Clunes Back to Booktown Festival
I’d heard that Clunes and books were on intimate terms, but I didn’t really know what to expect when I showed up on the first weekend in May for the Clunes Back to Booktown Festival. Well, apart from lots of bookstores and a program of speaking events.
Clunes, north of Melbourne and tucked conveniently between Ballarat and Daylesford, is a lovely little historic town. It was the first Victorian town in which gold was discovered in the 19th century, and after a lull it was used as a location for both Mad Max and, later, Heath Ledger’s Ned Kelly film.
Now it’s the newest member of the International Organisation of Booktowns, the first in the southern hemisphere.
In its workaday clothes, Clunes boasts a number of second-hand and collectible book dealerships, mainly open on weekends. (It also has a surprisingly interesting bottle museum, a gold museum and a main street that looks like a time warp to 1875.)
During the Back to Booktown Festival, however, Clunes transforms into a bibliophile’s paradise. This town’s normal population of around 1000 swells to about 15000 over the weekend. A program of talks presents guest speakers and literary topics for the discerning reader. This year’s guests included Alice Pung (Unpolished Gem) and Gina Perry (Behind the Shock Machine).
Alongside the regular bookshops, shops along the main road and in the town hall throw wide their doors and become temporary bookshops, selling books both new and second hand. Several antiquarian dealers set up shop as well, and vast tents appear in the street filled with tables teetering with tantalising volumes. Of course, there are also food tents, activities for kids, a bandstand with a brass band playing unlikely hits from Abba and costumed folks to entertain the revellers.
Mostly, though, it’s packed to the gills with booklovers. We shuffle together, tightly packed, through the wares on sale (many of which are displayed in no particular order, so we move slowly, picking through the boxes for that one treasure we need to fill a gap in our collection). It’s crowded and bustling, but good natured. We’re all steeped in the joy of being in a whole town devoted to books.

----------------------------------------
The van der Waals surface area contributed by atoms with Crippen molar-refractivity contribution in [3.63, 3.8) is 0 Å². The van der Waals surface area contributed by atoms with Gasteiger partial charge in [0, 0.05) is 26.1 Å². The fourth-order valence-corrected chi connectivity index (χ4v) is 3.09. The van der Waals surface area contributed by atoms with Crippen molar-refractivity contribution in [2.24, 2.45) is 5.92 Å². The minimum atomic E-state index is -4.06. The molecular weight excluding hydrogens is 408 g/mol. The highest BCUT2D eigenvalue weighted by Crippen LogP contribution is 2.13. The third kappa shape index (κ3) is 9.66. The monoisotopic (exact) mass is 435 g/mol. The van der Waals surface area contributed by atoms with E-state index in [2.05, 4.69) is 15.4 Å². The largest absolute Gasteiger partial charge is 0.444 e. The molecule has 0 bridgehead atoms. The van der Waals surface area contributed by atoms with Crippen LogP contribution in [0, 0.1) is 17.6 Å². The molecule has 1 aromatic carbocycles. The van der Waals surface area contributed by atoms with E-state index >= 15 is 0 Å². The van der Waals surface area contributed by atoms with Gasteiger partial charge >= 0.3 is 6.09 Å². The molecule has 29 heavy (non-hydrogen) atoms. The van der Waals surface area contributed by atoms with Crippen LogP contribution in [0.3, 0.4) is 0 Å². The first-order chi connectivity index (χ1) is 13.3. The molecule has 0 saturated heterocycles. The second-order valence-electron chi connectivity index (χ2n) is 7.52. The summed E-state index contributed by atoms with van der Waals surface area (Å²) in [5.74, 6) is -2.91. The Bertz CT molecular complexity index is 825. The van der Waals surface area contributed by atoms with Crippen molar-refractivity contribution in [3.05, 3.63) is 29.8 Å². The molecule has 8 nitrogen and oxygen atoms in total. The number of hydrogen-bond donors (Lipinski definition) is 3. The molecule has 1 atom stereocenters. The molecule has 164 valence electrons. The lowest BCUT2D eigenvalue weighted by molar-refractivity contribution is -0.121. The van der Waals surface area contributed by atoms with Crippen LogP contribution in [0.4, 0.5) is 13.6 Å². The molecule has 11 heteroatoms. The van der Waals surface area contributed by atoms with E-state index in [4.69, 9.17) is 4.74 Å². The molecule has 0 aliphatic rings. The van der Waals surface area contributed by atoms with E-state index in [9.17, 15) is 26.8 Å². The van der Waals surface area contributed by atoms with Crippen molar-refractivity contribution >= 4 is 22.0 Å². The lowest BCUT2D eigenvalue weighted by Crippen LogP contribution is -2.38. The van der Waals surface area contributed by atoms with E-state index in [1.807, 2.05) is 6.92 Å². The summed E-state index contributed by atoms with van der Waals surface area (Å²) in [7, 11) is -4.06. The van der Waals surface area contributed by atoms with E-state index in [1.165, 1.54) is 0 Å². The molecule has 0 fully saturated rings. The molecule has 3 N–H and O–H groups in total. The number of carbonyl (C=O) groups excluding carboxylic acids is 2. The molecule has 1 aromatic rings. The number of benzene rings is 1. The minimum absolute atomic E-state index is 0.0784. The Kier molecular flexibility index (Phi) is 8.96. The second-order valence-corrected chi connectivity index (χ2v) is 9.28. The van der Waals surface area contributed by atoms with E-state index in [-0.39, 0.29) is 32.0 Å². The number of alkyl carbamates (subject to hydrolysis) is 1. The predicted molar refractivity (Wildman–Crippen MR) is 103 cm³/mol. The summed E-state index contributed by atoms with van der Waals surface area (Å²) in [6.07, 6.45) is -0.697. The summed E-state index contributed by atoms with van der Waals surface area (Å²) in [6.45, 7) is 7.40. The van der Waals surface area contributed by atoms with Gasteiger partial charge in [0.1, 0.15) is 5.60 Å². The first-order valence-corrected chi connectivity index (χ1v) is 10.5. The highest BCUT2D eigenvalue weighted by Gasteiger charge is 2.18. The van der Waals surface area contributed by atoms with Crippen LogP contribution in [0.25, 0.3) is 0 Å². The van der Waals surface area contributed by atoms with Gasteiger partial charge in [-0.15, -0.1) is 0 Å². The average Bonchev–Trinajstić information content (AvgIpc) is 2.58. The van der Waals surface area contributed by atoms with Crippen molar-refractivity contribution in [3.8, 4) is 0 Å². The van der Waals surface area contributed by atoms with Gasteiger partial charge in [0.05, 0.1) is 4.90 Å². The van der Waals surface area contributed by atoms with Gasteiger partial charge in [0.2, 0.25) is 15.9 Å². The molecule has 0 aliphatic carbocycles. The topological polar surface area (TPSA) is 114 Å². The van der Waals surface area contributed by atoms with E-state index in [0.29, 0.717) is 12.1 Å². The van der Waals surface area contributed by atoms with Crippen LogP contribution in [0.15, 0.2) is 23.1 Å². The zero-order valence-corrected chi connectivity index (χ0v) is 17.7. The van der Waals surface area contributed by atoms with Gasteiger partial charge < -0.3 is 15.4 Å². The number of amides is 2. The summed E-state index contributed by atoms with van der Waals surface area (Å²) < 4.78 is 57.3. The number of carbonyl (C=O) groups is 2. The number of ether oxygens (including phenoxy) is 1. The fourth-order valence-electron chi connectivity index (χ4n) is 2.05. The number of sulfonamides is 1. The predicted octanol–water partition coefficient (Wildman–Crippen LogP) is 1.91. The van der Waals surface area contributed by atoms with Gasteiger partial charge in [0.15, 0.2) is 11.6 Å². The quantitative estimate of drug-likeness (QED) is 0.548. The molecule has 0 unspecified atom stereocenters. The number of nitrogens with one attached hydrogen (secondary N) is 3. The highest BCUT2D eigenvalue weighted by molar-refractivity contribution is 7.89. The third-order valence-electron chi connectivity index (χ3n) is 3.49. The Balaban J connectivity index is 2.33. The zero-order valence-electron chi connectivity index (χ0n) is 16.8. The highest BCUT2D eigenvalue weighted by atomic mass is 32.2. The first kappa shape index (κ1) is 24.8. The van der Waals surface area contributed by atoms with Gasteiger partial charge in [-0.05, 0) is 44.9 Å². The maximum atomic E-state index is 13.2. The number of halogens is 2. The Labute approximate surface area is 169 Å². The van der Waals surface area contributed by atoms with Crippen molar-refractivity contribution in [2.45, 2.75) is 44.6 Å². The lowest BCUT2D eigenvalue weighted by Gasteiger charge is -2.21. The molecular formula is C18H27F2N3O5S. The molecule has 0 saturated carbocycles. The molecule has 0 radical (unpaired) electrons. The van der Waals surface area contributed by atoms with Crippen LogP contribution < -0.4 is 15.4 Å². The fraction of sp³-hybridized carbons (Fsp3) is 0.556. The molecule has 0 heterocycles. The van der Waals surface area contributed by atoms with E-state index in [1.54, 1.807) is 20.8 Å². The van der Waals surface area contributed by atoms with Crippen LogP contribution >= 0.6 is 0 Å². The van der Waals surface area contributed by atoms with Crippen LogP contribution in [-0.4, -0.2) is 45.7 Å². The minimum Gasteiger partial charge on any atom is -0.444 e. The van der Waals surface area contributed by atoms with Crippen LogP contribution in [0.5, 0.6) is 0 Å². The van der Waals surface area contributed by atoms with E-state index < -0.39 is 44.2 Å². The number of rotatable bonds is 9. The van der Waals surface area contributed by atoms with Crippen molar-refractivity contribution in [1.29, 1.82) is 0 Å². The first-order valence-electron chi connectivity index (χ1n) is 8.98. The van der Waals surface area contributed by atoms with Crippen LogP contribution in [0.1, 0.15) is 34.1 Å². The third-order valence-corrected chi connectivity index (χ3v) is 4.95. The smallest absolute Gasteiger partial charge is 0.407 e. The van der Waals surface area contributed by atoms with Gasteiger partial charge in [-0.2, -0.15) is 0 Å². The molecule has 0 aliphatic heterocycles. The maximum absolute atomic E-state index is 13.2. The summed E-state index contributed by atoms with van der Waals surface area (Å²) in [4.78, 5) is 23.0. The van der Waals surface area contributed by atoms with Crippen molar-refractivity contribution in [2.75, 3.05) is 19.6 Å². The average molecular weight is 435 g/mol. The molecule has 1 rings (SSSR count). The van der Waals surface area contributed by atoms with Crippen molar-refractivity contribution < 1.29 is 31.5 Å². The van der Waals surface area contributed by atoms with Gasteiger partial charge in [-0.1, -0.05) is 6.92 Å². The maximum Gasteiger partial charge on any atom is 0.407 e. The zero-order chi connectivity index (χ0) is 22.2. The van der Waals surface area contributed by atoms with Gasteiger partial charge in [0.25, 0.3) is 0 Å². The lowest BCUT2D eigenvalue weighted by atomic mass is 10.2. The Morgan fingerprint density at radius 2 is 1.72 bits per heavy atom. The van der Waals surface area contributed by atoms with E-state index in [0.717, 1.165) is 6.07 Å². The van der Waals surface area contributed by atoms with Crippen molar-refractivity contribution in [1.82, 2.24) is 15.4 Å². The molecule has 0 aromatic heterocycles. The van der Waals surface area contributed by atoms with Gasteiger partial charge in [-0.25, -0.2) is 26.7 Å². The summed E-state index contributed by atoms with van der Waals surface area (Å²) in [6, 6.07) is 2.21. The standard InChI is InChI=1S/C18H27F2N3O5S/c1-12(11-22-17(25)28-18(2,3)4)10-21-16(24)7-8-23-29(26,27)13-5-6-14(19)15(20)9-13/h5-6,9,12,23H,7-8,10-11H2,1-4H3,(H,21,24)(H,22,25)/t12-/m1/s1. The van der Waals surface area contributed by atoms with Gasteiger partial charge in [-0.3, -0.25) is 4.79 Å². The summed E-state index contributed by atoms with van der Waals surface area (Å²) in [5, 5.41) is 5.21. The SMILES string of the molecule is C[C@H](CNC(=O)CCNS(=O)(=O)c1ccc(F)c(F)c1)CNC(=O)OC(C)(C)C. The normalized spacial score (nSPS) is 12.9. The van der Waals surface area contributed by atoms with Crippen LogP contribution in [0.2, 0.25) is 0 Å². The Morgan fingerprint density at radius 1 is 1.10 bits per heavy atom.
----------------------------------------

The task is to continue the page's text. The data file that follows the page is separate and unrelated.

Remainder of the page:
All of these old books, some of them quite dusty and stained, are strangely exotic. They are musty paper doorways into other times; not just the worlds of the stories they contain, but the worlds in which those books, as objects, were new. These old hardbacks and their dust covers remind me of the scent of my grandparents sun room, which was full of books like these.
I only just restrained myself from buying old copies of Arthur Conan Doyle’s Professor Challenger series, just because the books looked so marvellously old and of their time. (I did succumb and get Arthur Conan Doyle: A Life in Letters for only $5 because how could I resist?) That’s certainly the reason I picked up Lola Montez’s Arts of Beauty, a 1982 hardcover reprint of her 1858 guide to the Art of Fascinating.
My favourite buy of the weekend is a 1948 Australian edition of Georgette Heyer’s Beauvallet, not because of the story (I’m yet to decide if I like Heyer) but because of the inscription.
This is an Elizabethan romance set on the high seas, with the fiery Dominica stamping her little foot and attempting to resist the charming advances of the roguish English pirate, Nicholas Beauvallet. Pirates! Bodices! Star-crossed Lovers! Haughty ladies having tantrums! Spanish booty, of all kinds!
And so begins a whole mysterious back story! Why did someone buy a romance book for John? Did they not realise it was a bodice-ripper and thought ‘Mmm, pirates, that’ll suit a boy’. Or was John a mad keen Heyer fan? Did that boy love a high adventure romance? Did he rather fancy Beauvallet himself? Was he disappointed with the not-quite-right gift from a family member? Did he secretly love it? Am I being too limited in my interpretation of Heyer readers?
The simple contrast of the style of book with the name of the recipient sets up a dizzying array of potential backstories for this objet de livre.
I can’t help spinning stories, and this simple hardcover has a secret history which I’ll never know. That’s a little sad, but it’s sort of thrilling too. The world is full of small, secret stories.
Whatever the future holds for storytelling formats, maybe these old hardbacks, these mundane yet magical objects, will survive, because there’s more to them than the story printed on the pages.
And thanks go to: Tourism Victoria and VLine who arranged our travel and accommodation for the weekend. Keebles and The Dukes were lovely guest houses, and thanks to the train that now goes to Clunes, I’ll be able to read my booty on the way home.
Narrelle M Harris is a Melbourne-based writer. Find out more about her books, iPhone apps, public speaking and other activities at www.narrellemharris.com.